9 March 2013
1932 Marmon HCM V-12 Two-Door Sedan Prototype
- Chassis no. DD609
Sold for $407,000
- Offered from the Estate of John O’Quinn
- A historic, highly-advanced prototype; the only Marmon V-12 built
- Well-known provenance and ownership history
- Multiple concours award-winner, including 2001 Pebble Beach Best in Class
The winter of 1930–1931 was a bittersweet time for Howard Marmon. His pièce de résistance, the landmark Marmon Sixteen, debuted to great acclaim at the Chicago Auto Salon in November, and the following month, he received a medal for outstanding achievement from the Society of Automotive Engineers. Although a second shift was added to the assembly line when full production began in April, Marmon turned to deficits as the Depression deepened, and two rounds of pay cuts were followed by layoffs for most of the engineering staff. Into this milieu, Mr. Marmon took drastic action, and a revolutionary new model was conceived.
The new car originated as a sketch created by Howard Marmon after meetings with Fred Moscovics, Marmon’s former vice president and general manager who had moved on to Stutz, and Chief Engineer George Freers. The name HCM, derived from Howard Marmon’s initials, was applied late in the car’s development.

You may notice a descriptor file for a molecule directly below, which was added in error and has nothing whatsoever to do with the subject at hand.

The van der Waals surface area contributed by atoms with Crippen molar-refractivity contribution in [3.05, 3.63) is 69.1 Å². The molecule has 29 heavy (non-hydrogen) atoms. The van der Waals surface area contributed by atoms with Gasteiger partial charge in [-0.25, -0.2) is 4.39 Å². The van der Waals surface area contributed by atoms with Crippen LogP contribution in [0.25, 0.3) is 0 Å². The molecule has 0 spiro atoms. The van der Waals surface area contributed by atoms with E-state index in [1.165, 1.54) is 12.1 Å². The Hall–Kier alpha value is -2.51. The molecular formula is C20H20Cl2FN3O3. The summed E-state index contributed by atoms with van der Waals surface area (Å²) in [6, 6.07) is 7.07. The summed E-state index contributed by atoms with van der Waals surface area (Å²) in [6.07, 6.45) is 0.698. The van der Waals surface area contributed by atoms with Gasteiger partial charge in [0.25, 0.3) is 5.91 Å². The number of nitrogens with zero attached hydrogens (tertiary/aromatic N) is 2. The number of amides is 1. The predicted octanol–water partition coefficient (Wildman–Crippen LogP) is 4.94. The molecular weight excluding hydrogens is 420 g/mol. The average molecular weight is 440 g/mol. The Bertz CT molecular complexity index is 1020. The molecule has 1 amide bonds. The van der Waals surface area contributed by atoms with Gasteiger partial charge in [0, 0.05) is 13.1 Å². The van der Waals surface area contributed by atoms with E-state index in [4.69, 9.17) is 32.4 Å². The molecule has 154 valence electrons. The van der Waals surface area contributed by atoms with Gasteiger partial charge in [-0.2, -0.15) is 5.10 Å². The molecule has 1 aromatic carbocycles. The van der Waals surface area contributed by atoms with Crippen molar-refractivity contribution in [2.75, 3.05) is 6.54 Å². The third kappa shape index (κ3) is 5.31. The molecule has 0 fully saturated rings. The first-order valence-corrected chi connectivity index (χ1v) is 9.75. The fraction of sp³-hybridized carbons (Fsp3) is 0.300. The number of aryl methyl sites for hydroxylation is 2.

It was to have a tubular backbone and four-wheel independent suspension, using transverse leaf springs in the front and rear. Two parallel front springs connected to sliding pillars, a concept initiated by Lancia in 1921, were anchored to outriggers from the narrow center chassis. At the rear, four springs, two forward and two aft, mounted to the differential housing, which formed the center of the chassis. The outer ends of the springs supported the wheel hubs. Drive was by swing axles. The result was very low, unsprung weight, but ride quality suffered, so the front springs were changed to coils mounted on the pillars above the steering knuckle, as in Lancia’s design.
The transmission was a three-speed unit mounted rigidly to the tubular backbone, through which the driveshaft ran. Behind the transmission was an epicyclic overdrive, in turn rigidly bolted to the differential housing. Problems with lubrication and the shift linkage caused this arrangement to be abandoned and replaced by a standard Marmon Sixteen transmission mounted directly behind the engine.
Howard Marmon decided on a V-12 engine, more powerful than an eight but much more economical than his flagship V-16. Engineering was expeditious and based on the V-16, retaining the V-16’s bore, stroke, 45-degree cylinder bank angle and wet-liner aluminum construction. It developed 151 brake horsepower at 3,700 rpm, three-quarters of the V-16’s output from an engine three-quarters its size. Initial tests at the Indianapolis Motor Speedway in July of 1932 confirmed acceleration from 10 to 50 mph in a then-remarkable 12.77 seconds, with a 113 mph maximum speed clocked with racing driver Wilbur Shaw at the wheel.